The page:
The LIs of PCNA in PA, MEC, and AdCC samples were 80.33%, 88.36%, and 37.75%, respectively. In our study, the LI of PA was less than that of MEC, but it was not statistically significant. Former studies have compared the percentage of stained tumor samples with each other not their LI (as it is referred to as the mean number of stained cells). Using this method, if few cells are stained in one sample, it is the same as the samples which are stained in almost all cells, so it is better to suggest a standard method for counting and comparing the stained cells with biomarkers to be more accurate and comparable with other studies. There was a significant difference between AdCC, MEC, and PA, which was consistent with the results of Russo et al.[30] Russo et al. reported that PCNA expression was higher in poorly differentiated tumors, but AdCC and PA were not directly compared with each other. They compared all malignant salivary gland tumors with all benign tumors. Furthermore, the number of ADCC samples was much lower than that of PAs (3 AdCC/12 PA).

There were no statistically significant differences between different histopathologic variants in terms of PCNA expression. These results were consistent with the results of Cho et al.,[26] which showed the higher expression of PCNA in the solid regions, but this difference was not statistically significant.

There was no statistically significant difference in the PCNA expression among the histopathologic variants of MEC, which was in contrast to the results of Alves et al.,[24] Cardoso et al.,[22] and Hicks and Flaitz.[32] In all these studies, there a small sample size was recruited.

In this study, 93.3% of PA samples showed the MCM7 expression. About 76.6% of MEC samples and 96.6% of AdCC samples showed the expression of this marker. In this study, the LI of the MCM7 samples of PA, MEC, and AdCC were 22.16%, 12.80%, and 33.16%, respectively. Significant differences were observed in the expression of this marker between MEC and AdCC. In MEC samples, all epidermoid components showed a significant difference in MCM7 expression. In previous studies, the MCM7 marker expression has been higher in OSCC and SCC esophageal cancer than in dysplasia and normal tissue.[16],[33],[34] The reporting methods in these studies are different, and most of them have reported the number and percent of cases which showed expression not the LI. Until now, MCM7 has not been studied in the salivary gland tumors; it has only been investigated in AdCC.

Our results showed no significant difference in MCM7 expression with histopathologic grades between MEC and AdCC.

In general, in this study, the LI was significantly lower in MCM7 than in PCNA in salivary gland tumors. MCM proteins remain inactive in the G1 phase, until the S phase is activated to start replication. From the G1 phase to S phase, the MCM undergoes phosphorylation, and these changes help subsequent gathering of other replication members, while PCNA is observed in late G1 phase and in S phase. Its expression increases in these phases and then decreases in phase G2-M, but PCNA is still observed in these phases.[35],[36],[37] PCNA is involved in both DNA replication and repair, which can lead to its presence in large quantities even in nonproliferating cells. Unlike PCNA, MCM proteins have a role only in the DNA replication process.[38] The longer fluctuation and presence of PCNA during the cell cycle might be the cause of its higher expression than MCM7, which is more stable during the cell cycle.[38]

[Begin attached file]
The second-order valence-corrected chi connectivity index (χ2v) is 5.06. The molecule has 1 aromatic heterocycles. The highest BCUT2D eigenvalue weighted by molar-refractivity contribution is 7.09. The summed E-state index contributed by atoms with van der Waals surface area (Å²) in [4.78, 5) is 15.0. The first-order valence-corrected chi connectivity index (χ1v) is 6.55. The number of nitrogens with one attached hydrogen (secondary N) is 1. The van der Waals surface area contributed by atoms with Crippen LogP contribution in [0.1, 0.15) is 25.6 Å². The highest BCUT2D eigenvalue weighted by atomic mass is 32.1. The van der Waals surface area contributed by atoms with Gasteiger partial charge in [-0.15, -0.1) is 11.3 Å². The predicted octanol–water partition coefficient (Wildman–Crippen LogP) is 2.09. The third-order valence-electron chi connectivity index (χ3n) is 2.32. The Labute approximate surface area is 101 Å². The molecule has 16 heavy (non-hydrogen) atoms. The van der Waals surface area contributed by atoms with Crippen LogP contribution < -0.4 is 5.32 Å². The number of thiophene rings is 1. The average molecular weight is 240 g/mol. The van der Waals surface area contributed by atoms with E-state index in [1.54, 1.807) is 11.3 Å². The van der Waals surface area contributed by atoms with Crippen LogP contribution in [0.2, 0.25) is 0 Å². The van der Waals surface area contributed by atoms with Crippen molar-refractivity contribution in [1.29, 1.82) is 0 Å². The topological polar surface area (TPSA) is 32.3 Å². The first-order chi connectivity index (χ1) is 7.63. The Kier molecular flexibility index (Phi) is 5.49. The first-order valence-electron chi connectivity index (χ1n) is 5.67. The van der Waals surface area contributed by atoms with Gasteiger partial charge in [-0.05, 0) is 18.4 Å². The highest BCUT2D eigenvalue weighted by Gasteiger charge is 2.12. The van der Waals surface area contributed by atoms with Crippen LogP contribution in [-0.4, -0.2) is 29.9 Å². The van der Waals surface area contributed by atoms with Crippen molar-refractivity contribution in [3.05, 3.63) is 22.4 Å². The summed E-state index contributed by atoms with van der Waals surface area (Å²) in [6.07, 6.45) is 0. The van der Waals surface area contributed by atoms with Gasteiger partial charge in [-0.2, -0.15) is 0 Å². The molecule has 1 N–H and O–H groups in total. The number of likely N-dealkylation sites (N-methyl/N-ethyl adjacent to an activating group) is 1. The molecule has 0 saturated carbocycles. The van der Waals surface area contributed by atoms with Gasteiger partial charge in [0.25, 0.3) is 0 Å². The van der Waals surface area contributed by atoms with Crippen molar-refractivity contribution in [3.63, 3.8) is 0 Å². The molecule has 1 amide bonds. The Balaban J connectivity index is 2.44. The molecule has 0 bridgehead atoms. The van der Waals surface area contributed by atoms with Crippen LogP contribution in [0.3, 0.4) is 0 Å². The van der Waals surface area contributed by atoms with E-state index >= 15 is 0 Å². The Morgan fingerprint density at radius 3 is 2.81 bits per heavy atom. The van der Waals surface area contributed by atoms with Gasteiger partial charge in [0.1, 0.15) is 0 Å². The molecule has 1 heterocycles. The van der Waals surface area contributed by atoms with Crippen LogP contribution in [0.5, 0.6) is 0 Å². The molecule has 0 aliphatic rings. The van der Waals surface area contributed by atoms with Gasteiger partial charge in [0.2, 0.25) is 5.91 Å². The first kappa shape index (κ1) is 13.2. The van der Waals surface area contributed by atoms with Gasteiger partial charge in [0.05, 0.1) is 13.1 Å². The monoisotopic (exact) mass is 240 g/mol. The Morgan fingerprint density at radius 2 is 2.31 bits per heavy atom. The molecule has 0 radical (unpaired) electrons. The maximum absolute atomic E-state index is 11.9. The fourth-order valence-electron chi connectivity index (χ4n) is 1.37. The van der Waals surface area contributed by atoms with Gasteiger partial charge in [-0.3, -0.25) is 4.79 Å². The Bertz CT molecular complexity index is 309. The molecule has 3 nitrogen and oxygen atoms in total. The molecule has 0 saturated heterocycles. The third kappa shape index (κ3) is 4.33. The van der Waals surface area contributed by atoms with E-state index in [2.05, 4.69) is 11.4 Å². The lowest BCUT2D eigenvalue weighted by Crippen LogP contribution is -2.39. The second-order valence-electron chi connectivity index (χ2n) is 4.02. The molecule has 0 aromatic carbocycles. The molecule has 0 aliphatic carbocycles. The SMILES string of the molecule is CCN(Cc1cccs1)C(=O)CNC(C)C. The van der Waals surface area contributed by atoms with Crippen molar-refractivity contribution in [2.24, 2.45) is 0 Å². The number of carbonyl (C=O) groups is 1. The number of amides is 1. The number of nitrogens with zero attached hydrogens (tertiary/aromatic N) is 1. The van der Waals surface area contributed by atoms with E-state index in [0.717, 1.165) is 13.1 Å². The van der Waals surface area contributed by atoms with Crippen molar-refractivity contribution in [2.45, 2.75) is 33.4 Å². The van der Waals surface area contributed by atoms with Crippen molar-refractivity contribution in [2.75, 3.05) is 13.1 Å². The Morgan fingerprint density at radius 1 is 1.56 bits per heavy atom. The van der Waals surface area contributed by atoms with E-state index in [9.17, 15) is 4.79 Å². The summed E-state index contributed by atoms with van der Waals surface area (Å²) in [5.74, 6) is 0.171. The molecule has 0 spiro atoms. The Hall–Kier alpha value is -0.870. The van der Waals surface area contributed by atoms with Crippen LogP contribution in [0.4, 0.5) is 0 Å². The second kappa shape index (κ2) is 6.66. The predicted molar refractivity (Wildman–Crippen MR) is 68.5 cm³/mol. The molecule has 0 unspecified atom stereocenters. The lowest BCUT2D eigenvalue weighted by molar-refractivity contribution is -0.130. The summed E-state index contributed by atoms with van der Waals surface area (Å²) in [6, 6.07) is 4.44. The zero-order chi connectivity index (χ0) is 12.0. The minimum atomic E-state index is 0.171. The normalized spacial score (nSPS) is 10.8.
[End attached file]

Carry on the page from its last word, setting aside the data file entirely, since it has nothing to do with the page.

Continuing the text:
In our study, no significant difference was seen in lymphatic metastasis between MCM7 and PCNA expression. Since the number of metastasis samples was low, it was not possible to make a proper conclusion.

It seems that it would be more precise if there were more cases to evaluate the difference between the grades of MEC and histologic types of AdCC. Further studies are suggested to include some cases of recurrent PA and compare the differences between the PA cases with and without recurrent PAs. With all controversies in former studies, it has been concluded that the prognostic significance of the whole MCM family is more accurate than that of one MCM protein individually.[39]


  Conclusion Top


Low expression of MCM7 in common salivary gland tumors and absence of relationship with malignancy in these tumors may suggest more studies on MCM family to find a more proper diagnostic marker in these tumors. MEC cases showed a different expression of MCM7 in their components, and the expression was very low. Therefore, further studies are suggested to be conducted on this tumor. According to previous studies on PCNA, this marker seems to be more reliable in salivary gland tumors.

Acknowledgments

Authors would like to thanks Dr. Farzad Yazdani for his cooperation in collecting cases.

Financial support and sponsorship

Nil.

Conflicts of interest

The authors of this manuscript declare that they have no conflicts of interest, real or perceived, financial or non-financial in this article.



 
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    Figures

  [Figure 1], [Figure 2], [Figure 3], [Figure 4], [Figure 5], [Figure 6]
 
 
    Tables

  [Table 1], [Table 2], [Table 3], [Table 4], [Table 5]